Your browser doesn't support javascript.
Show: 20 | 50 | 100
Results 1 - 3 de 3
Add filters

Document Type
Year range
Orthopaedic Journal of Sports Medicine ; 10(5 SUPPL 2), 2022.
Article in English | EMBASE | ID: covidwho-1916579


Background: Since April 2020, some high schools were closed to in-person teaching, and interscholastic and club sports were cancelled in an attempt to slow the spread of COVID- 19. While some US adolescents participated in sports since April 2020, other US adolescents did not participate in sports during this time. It is unknown what effect sport participation has had on the health of adolescents. Hypothesis/Purpose: To identify how sport participation during the COVID-19 pandemic impacted the health of adolescents. Methods: Adolescents across the US were recruited via social media to complete an online survey in the spring of 2021. Participants were asked to report their demographics (age, gender, race), whether they participated in school club or school sports since May 2020, type of school they attended (in-person, online, hybrid), and measures of mental health (MH), physical activity (PA) and quality of life (QoL). Assessments included the: General Anxiety Disorder-7 Item (GAD-7) for anxiety, Patient Health Questionnaire-9 Item (PHQ-9) for depression, Pediatric Functional Activity Brief Scale (PFABS) for physical activity, and Pediatric Quality of Life Inventory 4.0 (PedsQL) for quality of life. Assessment scores were compared for respondents who participated in sports (PAR) with those that did not participate in sports (NoPAR). Univariable comparisons between the groups were made via ttests or chi-square tests while means for continuous outcome measures were compared between the groups by ANOVA models that controlled for age, gender, race and the type of school attendance. Results: 4,693 adolescents (52% female, Age = 16.1+1.3 yrs., grades 9-12) from 38 states participated in the study with PAR = 4,286 (91%) and NoPAR = 407 (9%). NoPAR participants reported a higher prevalence of moderate to severe levels of anxiety (29.3% vs 21.3%, p<0.001) and depression (40.7% vs 19.8%, p<0.001). NoPAR participants reported lower (worse) PFABS scores (mean 13.2 [95%CI 12.4, 13.9] vs 21.2 [20.7, 21.6] p<0.001) and lower (worse) PedsQL total scores compared to the PAR group (77.9 [76.5, 79.3] vs. 83.2 [82.3, 84.1], p<0.001). Conclusions: Adolescents who did not play a sport during the COVID-19 pandemic reported significantly higher levels of anxiety and depression, as well as lower physical activity and quality of life scores compared to adolescents who did play a school or club sport. Participation in organized sports may offer an important opportunity to improve physical activity and mental health for adolescents during and after the COVID-19 pandemic.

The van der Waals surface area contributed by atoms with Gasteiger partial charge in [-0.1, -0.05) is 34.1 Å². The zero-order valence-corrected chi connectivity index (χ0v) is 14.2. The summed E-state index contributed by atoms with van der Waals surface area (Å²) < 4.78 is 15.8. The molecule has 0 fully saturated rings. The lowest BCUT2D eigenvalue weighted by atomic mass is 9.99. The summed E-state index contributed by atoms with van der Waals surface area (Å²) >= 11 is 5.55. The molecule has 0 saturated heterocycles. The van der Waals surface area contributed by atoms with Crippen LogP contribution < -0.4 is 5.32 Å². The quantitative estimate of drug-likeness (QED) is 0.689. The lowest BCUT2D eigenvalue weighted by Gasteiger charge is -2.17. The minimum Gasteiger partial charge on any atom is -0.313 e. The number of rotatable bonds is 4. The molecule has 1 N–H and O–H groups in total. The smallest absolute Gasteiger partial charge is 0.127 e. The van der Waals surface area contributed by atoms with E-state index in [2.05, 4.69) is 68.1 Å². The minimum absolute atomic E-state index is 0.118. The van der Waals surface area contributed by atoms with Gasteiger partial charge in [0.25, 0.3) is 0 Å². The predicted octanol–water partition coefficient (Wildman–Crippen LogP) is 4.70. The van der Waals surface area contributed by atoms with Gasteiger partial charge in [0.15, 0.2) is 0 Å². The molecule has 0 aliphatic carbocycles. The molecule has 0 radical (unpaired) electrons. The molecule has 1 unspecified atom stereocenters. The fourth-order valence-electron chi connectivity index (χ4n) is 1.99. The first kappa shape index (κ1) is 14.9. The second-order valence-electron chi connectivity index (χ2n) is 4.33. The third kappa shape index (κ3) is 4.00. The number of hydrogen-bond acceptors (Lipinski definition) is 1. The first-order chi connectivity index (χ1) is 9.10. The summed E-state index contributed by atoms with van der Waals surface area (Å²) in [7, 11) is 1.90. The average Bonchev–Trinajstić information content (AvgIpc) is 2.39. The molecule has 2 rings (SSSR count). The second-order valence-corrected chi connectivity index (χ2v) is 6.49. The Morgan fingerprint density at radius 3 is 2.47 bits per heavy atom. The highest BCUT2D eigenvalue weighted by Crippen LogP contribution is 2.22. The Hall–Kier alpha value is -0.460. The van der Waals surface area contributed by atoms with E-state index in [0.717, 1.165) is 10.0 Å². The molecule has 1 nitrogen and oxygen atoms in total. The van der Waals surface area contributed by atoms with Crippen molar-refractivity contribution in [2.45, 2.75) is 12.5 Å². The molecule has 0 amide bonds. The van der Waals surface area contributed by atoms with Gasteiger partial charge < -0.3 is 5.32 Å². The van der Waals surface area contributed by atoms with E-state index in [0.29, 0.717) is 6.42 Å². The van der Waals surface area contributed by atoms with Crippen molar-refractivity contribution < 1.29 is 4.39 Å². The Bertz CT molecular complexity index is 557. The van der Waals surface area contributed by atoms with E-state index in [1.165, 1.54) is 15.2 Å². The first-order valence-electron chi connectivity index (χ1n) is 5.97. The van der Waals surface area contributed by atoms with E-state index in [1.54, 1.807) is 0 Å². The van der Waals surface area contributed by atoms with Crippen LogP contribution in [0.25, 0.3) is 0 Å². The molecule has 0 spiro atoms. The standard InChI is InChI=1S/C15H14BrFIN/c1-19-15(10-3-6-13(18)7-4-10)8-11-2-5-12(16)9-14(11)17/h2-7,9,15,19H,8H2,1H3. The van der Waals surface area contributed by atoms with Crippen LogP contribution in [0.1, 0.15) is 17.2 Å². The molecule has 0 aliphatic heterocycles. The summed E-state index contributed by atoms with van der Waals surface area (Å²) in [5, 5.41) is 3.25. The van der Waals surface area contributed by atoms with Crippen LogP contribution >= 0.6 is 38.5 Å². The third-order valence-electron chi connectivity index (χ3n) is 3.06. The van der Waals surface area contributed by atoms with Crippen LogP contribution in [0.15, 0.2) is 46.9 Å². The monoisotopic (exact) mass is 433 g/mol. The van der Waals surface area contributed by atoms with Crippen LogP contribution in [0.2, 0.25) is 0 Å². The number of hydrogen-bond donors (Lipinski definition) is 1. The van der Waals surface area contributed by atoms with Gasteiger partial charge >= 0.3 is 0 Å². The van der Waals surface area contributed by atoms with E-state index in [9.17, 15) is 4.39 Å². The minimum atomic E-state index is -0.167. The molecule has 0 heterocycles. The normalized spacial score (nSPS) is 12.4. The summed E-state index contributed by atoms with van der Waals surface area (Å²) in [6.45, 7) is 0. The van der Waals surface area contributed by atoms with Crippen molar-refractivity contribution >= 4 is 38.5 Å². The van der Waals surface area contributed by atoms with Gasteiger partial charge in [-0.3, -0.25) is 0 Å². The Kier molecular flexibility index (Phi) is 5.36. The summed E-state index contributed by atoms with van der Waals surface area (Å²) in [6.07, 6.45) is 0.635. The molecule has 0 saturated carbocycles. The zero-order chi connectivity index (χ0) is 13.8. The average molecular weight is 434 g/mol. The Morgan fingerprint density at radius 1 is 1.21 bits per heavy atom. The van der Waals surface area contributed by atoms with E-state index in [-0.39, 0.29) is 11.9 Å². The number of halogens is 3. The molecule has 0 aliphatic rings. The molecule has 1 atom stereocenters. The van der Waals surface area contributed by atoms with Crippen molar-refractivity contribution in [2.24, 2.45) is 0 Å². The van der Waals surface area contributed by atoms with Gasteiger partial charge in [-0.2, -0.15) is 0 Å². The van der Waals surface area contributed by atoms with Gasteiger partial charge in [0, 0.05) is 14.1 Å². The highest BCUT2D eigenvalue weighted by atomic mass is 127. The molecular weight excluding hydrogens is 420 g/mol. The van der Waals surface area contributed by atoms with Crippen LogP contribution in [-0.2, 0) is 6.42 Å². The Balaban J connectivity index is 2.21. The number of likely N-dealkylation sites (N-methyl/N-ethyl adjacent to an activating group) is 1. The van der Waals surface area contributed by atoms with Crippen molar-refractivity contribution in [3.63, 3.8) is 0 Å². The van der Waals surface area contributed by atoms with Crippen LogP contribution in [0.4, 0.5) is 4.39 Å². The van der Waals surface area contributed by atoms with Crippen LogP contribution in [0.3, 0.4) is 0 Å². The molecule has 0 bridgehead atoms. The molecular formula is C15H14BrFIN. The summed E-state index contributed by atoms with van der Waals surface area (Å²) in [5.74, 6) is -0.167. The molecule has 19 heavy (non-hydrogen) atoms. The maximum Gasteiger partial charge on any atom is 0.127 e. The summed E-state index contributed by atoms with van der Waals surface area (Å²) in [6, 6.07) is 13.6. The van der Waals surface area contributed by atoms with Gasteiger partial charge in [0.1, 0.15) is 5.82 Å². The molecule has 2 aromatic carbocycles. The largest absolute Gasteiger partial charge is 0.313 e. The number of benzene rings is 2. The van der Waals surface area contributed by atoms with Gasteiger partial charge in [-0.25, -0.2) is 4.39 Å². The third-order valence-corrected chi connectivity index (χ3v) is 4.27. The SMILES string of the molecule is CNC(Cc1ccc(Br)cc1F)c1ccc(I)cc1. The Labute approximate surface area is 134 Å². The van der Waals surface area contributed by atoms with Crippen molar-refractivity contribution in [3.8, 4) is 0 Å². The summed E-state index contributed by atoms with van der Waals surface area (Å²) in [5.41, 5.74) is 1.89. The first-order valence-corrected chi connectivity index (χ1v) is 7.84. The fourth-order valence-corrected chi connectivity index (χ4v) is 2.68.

Annals of Emergency Medicine ; 78(4):S116, 2021.
Article in English | EMBASE | ID: covidwho-1748249


Study Objectives: The COVID-19 pandemic imposed both constraints and opportunities for innovation in emergency care delivery. Visits to the emergency department (ED) plunged by as much as 42% in the US, resulting in excess morbidity and mortality due to patients deferring or avoiding emergency care. With the declaration of a public health emergency, payors such as Medicare authorized emergency physicians (EPs) to bill for evaluation and management services delivered through telehealth—potentially allowing EPs to project emergency care beyond the four walls of the physical ED. If adopted, the provision of emergency care via telehealth could expand the reach of emergency medicine, not only during a pandemic but also more broadly, and especially as aging populations choose to receive more care at home. Such expansion of emergency care could benefit from perspectives of EPs in terms of the motivations, barriers, and necessary capabilities. Thus, our objectives were to survey and profile EPs to better understand the potential for telehealth in emergency care delivery. Methods: In collaboration with ACEP and the Emergency Medicine Practice Resource Network (EMPRN), we designed a survey instrument comprising of 5 main questions that provided ranked choice selections. The survey was sent electronically to a group of EMPRN volunteers representing EPs from diverse geographic, age, and practice levels. Results: The survey was sent to a total number of 765 participants, of which a total of 140 (18%) responded. In terms of motivations, respondents identified early engagement with the option to escalate care to the ED if necessary (77% ranked as very important or somewhat important). Respondents also identified the opportunity to quickly address non-life-threatening complaints that may not have needed an ED visit (76% ranked as very important or somewhat important). The top two identified barriers ranked as very significant or somewhat significant were the inability to obtain an adequate evaluation of the patient (76%) and a lack of support personnel in patients’ homes to assist with virtual visits (64%). A related series of responses ranked the needed capabilities necessary for supportive personnel to address barriers to telehealth use. (Table 1). Conclusions: This survey is a mechanism to begin understanding EPs’ perceptions and what they would need to feel comfortable to safely provide telehealth services in the ED. The results revealed that EPs recognize certain opportunities in terms of the potential future of telehealth in emergency care delivery. However, specific barriers were identified. This survey suggests that the ability to escalate care and obtain adequate telehealth exams with presenters and diagnostic support will be important for EPs to feel safe delivering telehealth services. [Formula presented]

Journal of the American Geriatrics Society ; 69:S6-S6, 2021.
Article in English | Web of Science | ID: covidwho-1194970